Travel with conscience? Here are five sustainable destinations in Latin America

Atacama – Chile / Pixabay

With the growing awareness of the climate crisis and the impact that today’s society’s lifestyle has on the environment, the tourism industry has seen a strong shift towards greener travel.

While Latin America’s countless natural wonders and biodiversity continue to amaze visitors, their protection is paramount for future generations. Below are five of the top destinations that are setting the benchmark for sustainability in the Region.

1. Colombia: Latin America’s main sustainable tourism model.

With the world’s second-largest biodiversity and an incredibly diverse heritage that has influenced global culture, Colombians have much to be proud of – and much to protect.

Through new legislation, Colombia has recognized that tourism can be a powerful tool to preserve its cultural identity, protect the environment and generate job opportunities in rural communities. The country has 27 tourist destinations certified as sustainable by the Ministry of Commerce, Industry and Tourism – more than double the number just a few years ago.

To show that a commitment to sustainability is at the top of the tourism sector’s priorities, Colombia recently became one of the founding members of the Future of Tourism Coalition, a global initiative focused on the post-pandemic recovery of the hard-hit tourism sector.

The Colombian government is committed to upholding the Coalition’s 13 guiding principles, which include: using sustainable standards, mitigating climate impacts, ensuring a fair distribution of income and encouraging responsible business practices. All of them aim to forge a new path towards a more sustainable, equitable and responsible future.

2. World-class sustainable hotels in Chile’s most attractive destinations.

Chile stands out as an adventure tourism destination among the most demanding ecotourists in the world, who seek sustainability in their travels. But it’s not just the country’s landscapes that are green – its hotel infrastructure is quite attractive in this sense, from north to south of the country.

Visitors have this clear: the new luxury is green and it is in nature destinations that have a new generation of sustainable hotels, capable of providing an experience in balance with the environment. Whether for the good use of energy, for the optimization of natural resources or for ethical practices with the environment and local communities.

The main adventure tourism destination in South America, according to the World Travel Awards 2021, Chile offers accommodation in sustainable world-class hotels, including the Tierra Atacama Hotel and Spa, in San Pedro do Atacama; EcoCamp Patagonia, in Torres del Paine National Park; and EcoLodge, on Easter Island.

3. Dominican Republic embraces sustainable tourism with support from government programs.

One of the main tourist destinations in Latin America, the Dominican Republic, offers paradisiacal landscapes and exclusive beaches, such as those of Punta Cana, which attracts visitors from all over the world. The country’s tourism sector is committed to sustainability in the sense of reducing marine and land pollution, consumption of plastic materials and avoiding all waste arising from tourism.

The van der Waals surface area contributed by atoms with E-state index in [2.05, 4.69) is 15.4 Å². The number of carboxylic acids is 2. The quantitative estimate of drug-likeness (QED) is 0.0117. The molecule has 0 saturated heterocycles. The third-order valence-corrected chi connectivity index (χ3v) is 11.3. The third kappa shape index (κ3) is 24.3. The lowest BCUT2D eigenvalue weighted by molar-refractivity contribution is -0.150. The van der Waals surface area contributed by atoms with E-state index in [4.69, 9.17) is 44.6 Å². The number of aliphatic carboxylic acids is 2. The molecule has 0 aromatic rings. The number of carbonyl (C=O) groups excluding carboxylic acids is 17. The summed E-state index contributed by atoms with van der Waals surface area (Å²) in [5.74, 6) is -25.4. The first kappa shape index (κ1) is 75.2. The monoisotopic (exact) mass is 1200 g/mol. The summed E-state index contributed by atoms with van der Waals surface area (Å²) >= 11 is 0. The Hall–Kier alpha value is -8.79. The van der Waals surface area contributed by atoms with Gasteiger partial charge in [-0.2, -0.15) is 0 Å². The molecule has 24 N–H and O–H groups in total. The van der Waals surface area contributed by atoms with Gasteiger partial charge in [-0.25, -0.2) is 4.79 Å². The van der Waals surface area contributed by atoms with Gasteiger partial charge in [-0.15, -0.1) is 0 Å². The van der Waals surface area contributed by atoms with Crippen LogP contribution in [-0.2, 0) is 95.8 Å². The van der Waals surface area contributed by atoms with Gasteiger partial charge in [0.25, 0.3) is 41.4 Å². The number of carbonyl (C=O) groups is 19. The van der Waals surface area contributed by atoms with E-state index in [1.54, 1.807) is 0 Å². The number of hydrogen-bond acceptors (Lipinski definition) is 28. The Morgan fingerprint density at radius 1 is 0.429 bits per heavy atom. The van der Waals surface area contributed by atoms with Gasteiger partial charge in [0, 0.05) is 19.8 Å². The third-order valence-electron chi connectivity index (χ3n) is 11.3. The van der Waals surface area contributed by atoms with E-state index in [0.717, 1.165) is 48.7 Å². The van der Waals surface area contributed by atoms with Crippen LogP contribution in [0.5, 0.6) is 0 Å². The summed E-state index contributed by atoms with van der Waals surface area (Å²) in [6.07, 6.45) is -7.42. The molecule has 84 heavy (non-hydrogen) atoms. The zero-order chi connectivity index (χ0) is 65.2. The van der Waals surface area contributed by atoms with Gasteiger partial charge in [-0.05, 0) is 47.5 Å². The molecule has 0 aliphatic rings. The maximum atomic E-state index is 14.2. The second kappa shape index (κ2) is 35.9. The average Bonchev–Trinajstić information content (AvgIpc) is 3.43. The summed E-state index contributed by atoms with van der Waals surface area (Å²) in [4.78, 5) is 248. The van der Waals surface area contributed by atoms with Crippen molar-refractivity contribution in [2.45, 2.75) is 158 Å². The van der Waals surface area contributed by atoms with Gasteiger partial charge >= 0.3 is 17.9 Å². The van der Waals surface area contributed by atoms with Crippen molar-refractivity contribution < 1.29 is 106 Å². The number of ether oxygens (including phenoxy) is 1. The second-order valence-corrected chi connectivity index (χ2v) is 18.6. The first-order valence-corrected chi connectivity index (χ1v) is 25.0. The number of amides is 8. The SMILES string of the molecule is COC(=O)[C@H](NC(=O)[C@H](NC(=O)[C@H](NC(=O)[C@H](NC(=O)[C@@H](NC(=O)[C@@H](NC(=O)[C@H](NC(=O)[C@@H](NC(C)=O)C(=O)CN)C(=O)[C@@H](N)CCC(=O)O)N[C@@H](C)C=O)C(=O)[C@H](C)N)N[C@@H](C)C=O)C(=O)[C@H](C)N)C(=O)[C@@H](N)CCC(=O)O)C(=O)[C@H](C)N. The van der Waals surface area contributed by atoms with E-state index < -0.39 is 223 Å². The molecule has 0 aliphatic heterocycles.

Developed by the government with support from the United Nations for the Environment, the Dominican Republic’s sustainable tourism program includes ways to measure and reduce food waste, increase energy efficiency and promote the use of renewable energy in hotels and other accommodation. The program has also received funding from the German Ministry for the Environment, Nature Conservation and Nuclear Safety, through its International Climate Initiative.

4. Destinations in Peru are noteworthy for their commitment to sustainability.

With 50% of the country covered in rainforest and the credible protection efforts made in the Machu Picchu region to reduce environmental impacts, Peru reconciles nature conservation with the expansion of tourism.

It is in the Sacred Valley that ecotourism stands out. In addition to being an unparalleled hub for experiencing the ancient traditions of the Inca Empire, the beautiful valley serves as a vital agricultural hub in Peru, particularly for Cusco and beyond. Great efforts have been made to preserve the region’s culture while supporting local communities with major tourism initiatives.

5. Costa Rica is a pioneer in environmental issues.

Costa Rica has always been one step ahead when it comes to ecotourism. After years of deforestation for agricultural expansion, which reduced the country’s forest cover from over 75% in the 1940s to 26% in 1983, the government has shifted focus and is one step ahead when it comes to the environment and awareness cultural.

Today, half of the territory is again covered by forests and practically all the electricity is generated from renewable sources. This has created a virtuous circle, leading to better forms of ecotourism and a greater incentive to protect Costa Rica’s biodiversity.

While environmental policies extend to almost every corner of this verdant beauty, Monteverde’s Cloud Forest Reserve has played an extremely important role in Costa Rica’s development as an ecotourism destination. It contains the best examples of sustainability practices in the nation as a whole, and it is where many of the laudable government policies for protecting the natural environment began.

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